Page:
Talk:Ontology (information science)
|Ontology editor was nominated for deletion. The debate was closed on 23 November 2014 with a consensus to merge. Its contents were merged into Ontology (information science). The original page is now a redirect to here. For the contribution history and old versions of the redirected article, please see its history; for its talk page, see here.|
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Following are reminders for topics to look into for potential coverage within the article.
- There are different types of ontologies including domain ontologies, generic ontologies, application ontologies and representational ontologies.
A note on terminology
"In computer science and information science, ontologies are used to formally represent knowledge within a domain." Would "knowledge" here not be better phrased as "information"? — Preceding unsigned comment added by 22.214.171.124 (talk) 19:08, 9 October 2014 (UTC)
- I see that someone has preceded me here, saying just what I also think and have implemented as an edit to the lead. Information science is primarily about information, not so focused on knowledge as such. Well, I hope I am not treading on toes!Chjoaygame (talk) 19:02, 14 November 2014 (UTC)
mistaken IP edit
I undid an IP edit.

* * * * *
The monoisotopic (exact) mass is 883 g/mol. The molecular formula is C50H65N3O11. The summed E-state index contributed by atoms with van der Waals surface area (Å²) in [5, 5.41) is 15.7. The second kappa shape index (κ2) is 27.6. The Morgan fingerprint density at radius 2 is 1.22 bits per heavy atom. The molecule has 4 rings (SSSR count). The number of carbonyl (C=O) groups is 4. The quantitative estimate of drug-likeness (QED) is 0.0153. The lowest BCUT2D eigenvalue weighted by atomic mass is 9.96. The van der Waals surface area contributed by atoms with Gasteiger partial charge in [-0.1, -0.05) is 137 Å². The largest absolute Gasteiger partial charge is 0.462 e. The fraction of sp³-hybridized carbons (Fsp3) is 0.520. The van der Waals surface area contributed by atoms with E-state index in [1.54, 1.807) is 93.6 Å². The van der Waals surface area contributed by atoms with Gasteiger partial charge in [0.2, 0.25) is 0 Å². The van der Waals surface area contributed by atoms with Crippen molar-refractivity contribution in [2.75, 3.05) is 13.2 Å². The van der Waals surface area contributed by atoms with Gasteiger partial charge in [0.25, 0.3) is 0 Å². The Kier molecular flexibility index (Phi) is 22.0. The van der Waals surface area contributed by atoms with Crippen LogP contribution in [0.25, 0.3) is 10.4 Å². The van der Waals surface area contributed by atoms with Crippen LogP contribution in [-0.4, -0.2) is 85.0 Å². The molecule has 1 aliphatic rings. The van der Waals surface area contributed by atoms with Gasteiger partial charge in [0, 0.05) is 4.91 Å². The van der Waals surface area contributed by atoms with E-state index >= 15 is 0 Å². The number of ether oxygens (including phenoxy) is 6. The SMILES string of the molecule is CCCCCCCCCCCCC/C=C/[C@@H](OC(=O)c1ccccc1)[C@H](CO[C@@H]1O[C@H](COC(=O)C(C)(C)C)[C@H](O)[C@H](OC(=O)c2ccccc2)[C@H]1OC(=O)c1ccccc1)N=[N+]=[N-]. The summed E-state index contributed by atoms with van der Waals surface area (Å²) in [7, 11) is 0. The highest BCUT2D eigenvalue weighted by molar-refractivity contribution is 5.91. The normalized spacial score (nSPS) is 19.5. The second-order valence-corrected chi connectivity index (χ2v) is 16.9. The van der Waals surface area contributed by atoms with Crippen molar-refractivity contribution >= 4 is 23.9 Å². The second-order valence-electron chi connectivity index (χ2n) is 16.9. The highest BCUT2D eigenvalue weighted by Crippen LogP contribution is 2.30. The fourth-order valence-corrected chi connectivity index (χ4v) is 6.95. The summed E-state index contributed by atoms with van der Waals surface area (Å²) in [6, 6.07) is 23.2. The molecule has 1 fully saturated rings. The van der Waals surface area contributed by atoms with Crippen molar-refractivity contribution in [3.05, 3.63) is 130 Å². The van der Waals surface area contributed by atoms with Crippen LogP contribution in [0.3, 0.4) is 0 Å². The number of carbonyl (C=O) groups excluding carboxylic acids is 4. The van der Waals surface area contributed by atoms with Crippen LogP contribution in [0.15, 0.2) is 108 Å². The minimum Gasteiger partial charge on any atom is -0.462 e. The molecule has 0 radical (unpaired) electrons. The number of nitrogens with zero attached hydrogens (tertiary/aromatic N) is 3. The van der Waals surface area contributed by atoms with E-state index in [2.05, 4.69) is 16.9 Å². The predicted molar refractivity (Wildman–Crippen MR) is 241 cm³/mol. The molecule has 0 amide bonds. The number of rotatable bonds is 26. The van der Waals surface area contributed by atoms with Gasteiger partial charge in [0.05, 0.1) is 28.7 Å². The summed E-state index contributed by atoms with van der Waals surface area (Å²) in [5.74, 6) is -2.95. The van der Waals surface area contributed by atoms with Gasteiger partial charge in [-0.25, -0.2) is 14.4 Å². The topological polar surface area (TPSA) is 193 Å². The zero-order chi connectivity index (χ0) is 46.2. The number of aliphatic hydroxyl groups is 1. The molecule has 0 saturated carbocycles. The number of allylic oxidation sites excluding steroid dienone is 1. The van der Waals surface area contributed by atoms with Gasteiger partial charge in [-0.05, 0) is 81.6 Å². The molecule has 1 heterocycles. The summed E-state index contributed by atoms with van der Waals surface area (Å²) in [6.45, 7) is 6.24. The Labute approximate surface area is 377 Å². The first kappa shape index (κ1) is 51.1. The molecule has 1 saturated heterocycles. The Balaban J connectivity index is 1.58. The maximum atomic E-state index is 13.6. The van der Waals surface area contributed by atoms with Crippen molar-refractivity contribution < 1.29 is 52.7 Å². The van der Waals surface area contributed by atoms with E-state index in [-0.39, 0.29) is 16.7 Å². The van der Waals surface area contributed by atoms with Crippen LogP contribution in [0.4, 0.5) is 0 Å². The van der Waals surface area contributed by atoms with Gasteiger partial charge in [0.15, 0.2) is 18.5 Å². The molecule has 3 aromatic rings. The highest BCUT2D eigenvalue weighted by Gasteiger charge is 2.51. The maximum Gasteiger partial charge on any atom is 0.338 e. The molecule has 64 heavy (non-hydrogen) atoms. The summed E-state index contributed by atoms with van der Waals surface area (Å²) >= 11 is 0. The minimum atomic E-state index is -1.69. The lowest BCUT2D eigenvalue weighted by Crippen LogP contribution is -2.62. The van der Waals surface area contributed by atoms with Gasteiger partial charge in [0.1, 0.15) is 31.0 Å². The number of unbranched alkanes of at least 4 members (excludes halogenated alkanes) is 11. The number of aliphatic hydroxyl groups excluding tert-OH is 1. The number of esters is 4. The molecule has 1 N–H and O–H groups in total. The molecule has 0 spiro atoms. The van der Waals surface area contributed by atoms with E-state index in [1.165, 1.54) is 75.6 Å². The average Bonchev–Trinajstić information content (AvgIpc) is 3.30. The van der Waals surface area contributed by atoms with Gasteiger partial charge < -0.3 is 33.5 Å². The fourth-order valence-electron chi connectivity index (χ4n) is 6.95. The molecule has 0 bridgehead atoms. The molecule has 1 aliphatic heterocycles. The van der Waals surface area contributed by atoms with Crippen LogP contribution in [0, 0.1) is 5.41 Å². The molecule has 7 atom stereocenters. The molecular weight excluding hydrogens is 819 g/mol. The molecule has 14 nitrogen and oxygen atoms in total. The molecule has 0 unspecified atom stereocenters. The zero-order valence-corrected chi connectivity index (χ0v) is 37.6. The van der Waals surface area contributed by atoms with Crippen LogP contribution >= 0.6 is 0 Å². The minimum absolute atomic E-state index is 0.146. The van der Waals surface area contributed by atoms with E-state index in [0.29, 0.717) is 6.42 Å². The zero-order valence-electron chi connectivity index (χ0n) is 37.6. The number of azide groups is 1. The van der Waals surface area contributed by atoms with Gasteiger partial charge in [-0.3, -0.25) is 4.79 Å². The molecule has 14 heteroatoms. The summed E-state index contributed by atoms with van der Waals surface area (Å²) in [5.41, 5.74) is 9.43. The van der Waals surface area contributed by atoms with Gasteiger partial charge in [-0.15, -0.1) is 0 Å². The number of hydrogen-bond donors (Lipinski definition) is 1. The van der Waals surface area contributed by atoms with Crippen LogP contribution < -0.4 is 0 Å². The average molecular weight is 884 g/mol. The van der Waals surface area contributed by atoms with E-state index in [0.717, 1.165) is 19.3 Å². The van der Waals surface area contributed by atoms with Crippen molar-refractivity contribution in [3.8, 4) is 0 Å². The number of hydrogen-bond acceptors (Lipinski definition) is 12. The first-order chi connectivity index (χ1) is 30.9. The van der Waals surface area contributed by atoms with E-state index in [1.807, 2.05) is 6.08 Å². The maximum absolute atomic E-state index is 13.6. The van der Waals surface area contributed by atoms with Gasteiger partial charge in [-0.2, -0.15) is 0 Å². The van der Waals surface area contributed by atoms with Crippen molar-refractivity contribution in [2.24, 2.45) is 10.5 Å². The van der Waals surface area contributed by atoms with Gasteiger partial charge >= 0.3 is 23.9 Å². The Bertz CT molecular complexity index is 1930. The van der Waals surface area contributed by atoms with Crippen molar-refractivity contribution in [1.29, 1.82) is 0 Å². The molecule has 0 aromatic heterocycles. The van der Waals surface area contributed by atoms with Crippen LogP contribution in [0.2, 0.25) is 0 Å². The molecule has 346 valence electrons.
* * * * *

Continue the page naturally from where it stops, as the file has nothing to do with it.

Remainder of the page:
The undone edit replaced the word "fundamentally" with the word 'supposedly'. The edit was second-guessing the sentence that it changed. The sentence is "In computer science and information science, an ontology is a formal naming and definition of the types, properties, and interrelationships of the entities that really or fundamentally exist for a particular domain of discourse." The edit intended that the word "fundamentally" assumed something that was actually 'supposed'. But that reading is mistaken. The word "fundamentally" is explanatory of "really", not alternative to it. The "domain of discourse" has its suppositions, and they are implied in the sentence. Repetition of the notion of implication does not improve the sense of the sentence.Chjoaygame (talk) 01:40, 18 May 2015 (UTC)
undid a valuable edit that needs work before it can be accepted
I have just undone a good faith edit that should have been supplied with a reliable source or should have just appeared on this talk page. The edit is probably valuable, but it has not been given the nurture that it needs to prepare it to appear in the article. The article is not the place for unsourced discussion. I trust that Editor Pacerier will take my undo in good part. I am guessing that he has the knowledge to post something in the article with adequate sourcing. Alternatively he might find in the article a specific statement or two that he can tag with request for sourcing, or otherwise challenge. Please excuse my incomplete edit summary: I hit a wrong key.Chjoaygame (talk) 18:02, 29 September 2015 (UTC)